Is enough being done to prevent deaths in custody?
Scotland’s sole female-only jail, Cornton Vale, has to many come to symbolise everything that is wrong with the country’s prison system.
Overcrowded and under-resourced, a commission set up by the Scottish Government just last month called for the institution to be demolished.
The latest in a long list of tragedies to take place at the prison occurred last week when a teenage inmate was found dead in her cell.
Sarah Mitchell is understood to have hanged herself at the prison, near Stirling, just months after being sent there.
The 19 year old was convicted of wilful fireraising at Dumfries Sheriff Court in December and was sentenced to two consecutive terms of 12 and 14 months.
Media reports said Mitchell started the two fires in a matter of months – both of which led to her having to be rescued.
She was taken to hospital unconscious after the first fire in June and three months later she was again taken to Dumfries Infirmary for treatment after a fire at the same address.
Her solicitor, Gavin Orr, told the court in November that she was a very troubled young woman and had been considering what had gone wrong with her life, but despite his pleas, the teenager was given a custodial sentence.
Her death comes just weeks after Scotland’s inspector of prisons described conditions at the jail as “unsatisfactory”.
The case has already reignited a debate on female offending and the suitability of imposing custodial sentences. Campaigners hope the tragedy can help shine a light on the issue of deaths in custody and at least question whether enough is being done to help inmates, the majority of whom are said to suffer from mental health problems and alcohol and/or drug dependency.
The subject of deaths in custody, particularly self-inflicted, is a topic that receives sporadic coverage – most notably ten years ago when 11 women committed suicide in Cornton Vale between 1997 and 2002.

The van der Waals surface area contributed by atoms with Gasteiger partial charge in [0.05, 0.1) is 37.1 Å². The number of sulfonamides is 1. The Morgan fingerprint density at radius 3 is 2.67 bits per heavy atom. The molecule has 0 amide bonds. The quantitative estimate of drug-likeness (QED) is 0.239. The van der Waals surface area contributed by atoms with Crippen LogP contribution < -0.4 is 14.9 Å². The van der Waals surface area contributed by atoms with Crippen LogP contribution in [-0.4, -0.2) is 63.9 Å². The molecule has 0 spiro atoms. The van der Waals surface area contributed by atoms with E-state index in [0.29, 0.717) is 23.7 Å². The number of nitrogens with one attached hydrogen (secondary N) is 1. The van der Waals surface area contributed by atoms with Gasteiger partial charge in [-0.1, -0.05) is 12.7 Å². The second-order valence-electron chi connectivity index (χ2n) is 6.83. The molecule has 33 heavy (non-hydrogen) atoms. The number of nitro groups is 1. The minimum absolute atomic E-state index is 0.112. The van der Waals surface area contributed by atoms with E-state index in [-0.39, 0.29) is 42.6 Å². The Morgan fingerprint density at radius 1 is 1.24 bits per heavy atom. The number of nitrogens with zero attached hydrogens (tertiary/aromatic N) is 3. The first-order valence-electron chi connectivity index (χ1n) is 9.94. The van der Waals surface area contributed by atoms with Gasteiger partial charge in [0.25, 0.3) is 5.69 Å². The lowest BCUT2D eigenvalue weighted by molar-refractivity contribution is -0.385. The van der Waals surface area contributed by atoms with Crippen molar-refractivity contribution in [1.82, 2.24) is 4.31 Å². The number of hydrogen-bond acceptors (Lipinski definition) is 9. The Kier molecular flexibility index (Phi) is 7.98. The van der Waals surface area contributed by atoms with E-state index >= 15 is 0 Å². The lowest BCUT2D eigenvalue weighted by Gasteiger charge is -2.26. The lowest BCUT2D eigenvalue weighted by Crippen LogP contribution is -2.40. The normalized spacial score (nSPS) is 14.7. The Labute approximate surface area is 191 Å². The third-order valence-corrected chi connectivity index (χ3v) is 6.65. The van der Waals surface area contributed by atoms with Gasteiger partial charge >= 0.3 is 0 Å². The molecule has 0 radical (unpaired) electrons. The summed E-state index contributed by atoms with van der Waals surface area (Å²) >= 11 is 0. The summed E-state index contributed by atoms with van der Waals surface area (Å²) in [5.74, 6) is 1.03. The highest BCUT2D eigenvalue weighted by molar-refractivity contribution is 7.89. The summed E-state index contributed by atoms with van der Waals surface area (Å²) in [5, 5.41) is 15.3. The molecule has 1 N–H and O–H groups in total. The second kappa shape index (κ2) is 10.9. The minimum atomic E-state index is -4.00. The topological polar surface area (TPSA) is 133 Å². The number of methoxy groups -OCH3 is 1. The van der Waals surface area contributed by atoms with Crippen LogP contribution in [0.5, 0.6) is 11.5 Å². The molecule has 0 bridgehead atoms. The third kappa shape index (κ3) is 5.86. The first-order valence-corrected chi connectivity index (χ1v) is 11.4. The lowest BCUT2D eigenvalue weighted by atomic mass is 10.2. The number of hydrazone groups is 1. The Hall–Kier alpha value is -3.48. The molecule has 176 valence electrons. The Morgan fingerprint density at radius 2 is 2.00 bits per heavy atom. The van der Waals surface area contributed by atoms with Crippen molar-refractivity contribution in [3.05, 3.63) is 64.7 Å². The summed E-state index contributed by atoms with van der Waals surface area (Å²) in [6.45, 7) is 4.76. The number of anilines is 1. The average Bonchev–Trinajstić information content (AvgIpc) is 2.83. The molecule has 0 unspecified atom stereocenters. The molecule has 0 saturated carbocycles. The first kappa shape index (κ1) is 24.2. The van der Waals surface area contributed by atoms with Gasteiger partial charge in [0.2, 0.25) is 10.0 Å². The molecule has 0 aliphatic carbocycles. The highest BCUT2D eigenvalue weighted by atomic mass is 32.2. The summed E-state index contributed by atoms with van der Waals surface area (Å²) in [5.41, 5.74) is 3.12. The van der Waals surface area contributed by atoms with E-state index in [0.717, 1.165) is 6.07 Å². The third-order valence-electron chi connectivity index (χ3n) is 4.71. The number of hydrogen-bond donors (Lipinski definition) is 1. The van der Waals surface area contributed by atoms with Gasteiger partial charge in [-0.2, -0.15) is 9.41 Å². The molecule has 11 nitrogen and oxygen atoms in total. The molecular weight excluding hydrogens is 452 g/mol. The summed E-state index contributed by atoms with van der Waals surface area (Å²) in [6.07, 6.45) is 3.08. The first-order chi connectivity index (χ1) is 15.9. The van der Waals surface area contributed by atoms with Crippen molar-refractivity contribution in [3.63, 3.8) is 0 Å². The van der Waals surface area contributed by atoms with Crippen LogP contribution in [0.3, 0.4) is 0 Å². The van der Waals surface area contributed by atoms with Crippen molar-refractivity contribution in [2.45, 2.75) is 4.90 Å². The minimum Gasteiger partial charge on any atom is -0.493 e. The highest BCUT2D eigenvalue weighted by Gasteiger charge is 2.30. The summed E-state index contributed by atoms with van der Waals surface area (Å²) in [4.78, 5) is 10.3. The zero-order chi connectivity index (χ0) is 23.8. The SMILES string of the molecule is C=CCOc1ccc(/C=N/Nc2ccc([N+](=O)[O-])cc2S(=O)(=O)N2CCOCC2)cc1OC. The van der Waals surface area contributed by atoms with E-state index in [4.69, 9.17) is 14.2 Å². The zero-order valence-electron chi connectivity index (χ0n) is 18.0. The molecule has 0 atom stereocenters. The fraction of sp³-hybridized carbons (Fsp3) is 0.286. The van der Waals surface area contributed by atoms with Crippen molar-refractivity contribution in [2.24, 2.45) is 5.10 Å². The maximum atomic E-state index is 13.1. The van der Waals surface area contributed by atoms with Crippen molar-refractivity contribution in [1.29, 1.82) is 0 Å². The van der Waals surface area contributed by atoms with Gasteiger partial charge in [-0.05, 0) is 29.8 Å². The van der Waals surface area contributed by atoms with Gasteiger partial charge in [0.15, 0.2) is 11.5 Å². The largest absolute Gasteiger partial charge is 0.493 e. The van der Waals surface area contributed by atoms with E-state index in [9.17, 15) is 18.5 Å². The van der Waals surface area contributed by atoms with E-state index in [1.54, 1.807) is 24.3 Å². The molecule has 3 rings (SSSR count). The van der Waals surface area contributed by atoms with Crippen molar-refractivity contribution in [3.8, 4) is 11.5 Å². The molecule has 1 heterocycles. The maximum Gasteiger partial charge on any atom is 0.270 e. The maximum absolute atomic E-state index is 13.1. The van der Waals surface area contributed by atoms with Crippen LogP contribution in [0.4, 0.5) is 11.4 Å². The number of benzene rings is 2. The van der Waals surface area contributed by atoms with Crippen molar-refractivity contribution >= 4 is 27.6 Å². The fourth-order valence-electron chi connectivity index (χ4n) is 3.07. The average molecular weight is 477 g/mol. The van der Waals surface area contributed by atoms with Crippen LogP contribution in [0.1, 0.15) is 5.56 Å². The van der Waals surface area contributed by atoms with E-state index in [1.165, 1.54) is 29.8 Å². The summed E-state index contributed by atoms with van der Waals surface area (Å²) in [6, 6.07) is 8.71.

Figures released by the Scottish Prison Service (SPS) under Freedom of Information laws show there were 191 deaths in the country’s jails between 2001 and 2010 – 106 were classed as ‘natural causes’ with the remaining 85 suicides. One third of suicides were at Scotland’s most populated prison, Barlinnie, in Glasgow.
Put in context, the rate of suicide amongst prisoners in Scotland in 2010 was more than double that of the general population, which stood around 15 per 100,000. In England and Wales in the same year, the number of prison suicides was as high as 68 per 100,000.
Deborah Coles is the co-director of the London-based charity Inquest, the only charity in England and Wales that provides free advice to bereaved people on contentious deaths in custody. She hopes the recent death at Cornton Vale motivates a political debate on deaths in custody in Scotland.
“I would hope that when a death like this happens it generates questions in the Scottish Parliament, I hope that people will be asking if prisons are protecting human rights,” she said.
“I think one of the problems in Scotland is there is a lack of public awareness and scrutiny of the number of deaths in custody and also there does seem to be a dearth of support for families who have to go through a fatal accident inquiry. That has been an ongoing concern of this organisation.
“Many years ago, we had hoped to try and establish a similar kind of organisation in Scotland because we recognise there is no equivalent and one of the most important things when these deaths happen is you need to have proper public scrutiny into what happened and why and what should be done to prevent similar deaths in the future.
“Cornton Vale is an extremely good example of why that scrutiny is needed. How in 2012 are you imprisoning a vulnerable woman into an institution that is already known not to be able to keep women safe?”
In Scotland, a fatal accident inquiry (FAI) is held following a death in custody and is overseen by a sheriff. One of the main complaints relating to FAIs into deaths in the Scottish prison system is they often take too long to and recommendations made by sheriffs are not always implemented across the entire system.
A study of 97 deaths in Scottish prisons in the period 1999-2003 by Cambridge professor Sheila Bird found that some FAIs do not report for well over a year after the death of a prisoner.
Although the overall issue of deaths in custody is rarely examined as a whole, media coverage is regularly given to specific cases.
Just two months ago, it was reported that a prisoner who died from meningitis could have been saved if jail staff had done more to help him.
The FAI was told Andrew Sorley, 40, banged on the door of his cell at Kilmarnock prison pleading for help, but he did not get any medical attention until more than 12 hours later.